After about five minutes we crested the hill along the forested path and there was our first glimpse. The mighty 420+ foot drop of the Akaka Falls. Wow. I was so amazed. We stayed here for a good ten minutes taking pics and movies of the falls.
The basin that these falls tumble into reminds me a bit of the area the helicopter on Jurassic Park comes down into. There is a small covered rest area here and a good 10 to 15 feet of fencing you can take pics from.
From here it was a short 750 foot walk back to the Y and up the stairs to the parking lot. It was here where we finally ran into another person. They had just arrived and we were happy we had had the park to our selves.
The park is open 24 hours a day but I highly recommend you come and see it as we did pre 9 am. The sun is shining onto the falls in the morning and this also gives the best light angle for pics.
I recently had the pleasure of visiting these waterfalls with my wife in February 2013. These waterfalls were part of a tour we were taking that day. We were fortunate that it had rained for several days prior to our visit and the falls were amazing full and gushing water...it was so much more than my first visit.
Pe'epe'e Falls is about a mile up the road from Rainbow Falls. Most people visit Rainbow Falls so it is a no brainer to continue on to see these falls. I fist visited these falls many years ago and recently returned with my wife in 2013.
Pe'epe'e Falls is not as impressive as Akaka or Rainbow Falls but if you appreciate waterfalls it is worth a look. The falls are surrounded by black lava rock and lush green vegetation. The falls themselves are around 80 feet high and plunge into some smaller pools of water below. The smaller pools of water are called Boiling Pots because of the appearance of bubbles on the surface due to the lava tubes.
There is a trail that leads to the Boiling Pots but our guide discouraged us from walking it due to the recent heavy rain making the area unstable for walking.
I had previously visited Rainbow Falls during a trip to the Big Island many years ago. In 2013, my wife and I visited Hilo and took a local tour which brought us to Rainbow Falls.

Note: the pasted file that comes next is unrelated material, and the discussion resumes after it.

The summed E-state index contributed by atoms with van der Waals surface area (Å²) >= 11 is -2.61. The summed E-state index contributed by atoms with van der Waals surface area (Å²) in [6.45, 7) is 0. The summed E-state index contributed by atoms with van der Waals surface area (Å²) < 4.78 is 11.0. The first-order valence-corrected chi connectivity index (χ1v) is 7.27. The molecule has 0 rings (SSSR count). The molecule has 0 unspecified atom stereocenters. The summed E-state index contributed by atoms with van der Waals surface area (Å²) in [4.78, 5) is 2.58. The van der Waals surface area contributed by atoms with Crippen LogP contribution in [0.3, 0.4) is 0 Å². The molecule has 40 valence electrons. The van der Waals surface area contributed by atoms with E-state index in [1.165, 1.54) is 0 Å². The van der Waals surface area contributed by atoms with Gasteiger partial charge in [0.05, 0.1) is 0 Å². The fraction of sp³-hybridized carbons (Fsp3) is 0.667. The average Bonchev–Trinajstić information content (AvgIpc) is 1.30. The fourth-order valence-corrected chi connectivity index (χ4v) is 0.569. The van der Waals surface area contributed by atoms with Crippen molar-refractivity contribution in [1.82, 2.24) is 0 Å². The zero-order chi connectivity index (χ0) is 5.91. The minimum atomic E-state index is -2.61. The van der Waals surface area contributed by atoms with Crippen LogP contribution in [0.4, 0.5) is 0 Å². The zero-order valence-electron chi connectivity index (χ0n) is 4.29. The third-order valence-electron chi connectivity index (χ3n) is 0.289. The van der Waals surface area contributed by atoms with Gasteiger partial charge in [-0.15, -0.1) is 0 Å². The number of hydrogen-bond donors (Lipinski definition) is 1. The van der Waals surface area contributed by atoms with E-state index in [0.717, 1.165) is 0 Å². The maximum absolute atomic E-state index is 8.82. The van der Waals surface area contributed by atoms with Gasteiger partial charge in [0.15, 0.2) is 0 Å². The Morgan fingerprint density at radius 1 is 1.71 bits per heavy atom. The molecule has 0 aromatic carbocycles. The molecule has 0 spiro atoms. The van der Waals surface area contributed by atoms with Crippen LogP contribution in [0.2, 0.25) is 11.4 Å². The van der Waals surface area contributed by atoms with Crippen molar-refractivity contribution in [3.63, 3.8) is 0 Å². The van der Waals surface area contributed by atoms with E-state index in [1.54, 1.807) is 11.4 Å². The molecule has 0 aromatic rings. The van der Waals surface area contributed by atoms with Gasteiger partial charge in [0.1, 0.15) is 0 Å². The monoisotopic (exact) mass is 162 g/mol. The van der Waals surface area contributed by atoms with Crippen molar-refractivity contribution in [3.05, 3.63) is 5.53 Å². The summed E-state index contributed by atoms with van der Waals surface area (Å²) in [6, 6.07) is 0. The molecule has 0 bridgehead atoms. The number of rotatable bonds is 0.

Rainbow Falls is a large waterfall; about 80 feet high and 100 feet in diameter. The name Rainbow Falls comes from the Hawaiian word for the falls which is Waiânuenue ; translated as Rainbow Water(rainbows often appear here in the mist). When we visited the Falls; the water was in full gush due to so many days of rain the days prior to our visit. The Wailuku River feeds the water off the edge down into a pool below. Above the pool of water is a lava cave where the Hawaiian Goddess Hina lives.
We viewed the Falls from a number of platforms; each giving a different view. I was glad to re-visit the falls and bring my wife to see such a beautiful natural wonder.
Akaka Falls state park has numerous waterfalls to view, the 2 main ones are kahuna and Akaka Falls. Kahuna is dramatic cliffside falls but you can only get a distant view. Akaka Falls is the most dramatic and most visited waterfall on the island and is well worth a visit.
If you are encircling the island, going north from the Kona Coast on the main road, you will come upon a sign for Akaka Falls (760 ft.)and Kahuna Falls (899 ft). You will have to drive quite a few more miles and follow the signs to reach them, but you will come upon a circle trail where both falls can be seen and there is no admission. Though not a sunny time of day when we were there, I believe it is worth the walk around to see them, though I'm not sure that I would consider this a well-kept park area.
While at this "park" we also spotted a mongoose and several feral cats. Apparently Hawaii has a problem with these poor animals who now must fend for themselves all over the island.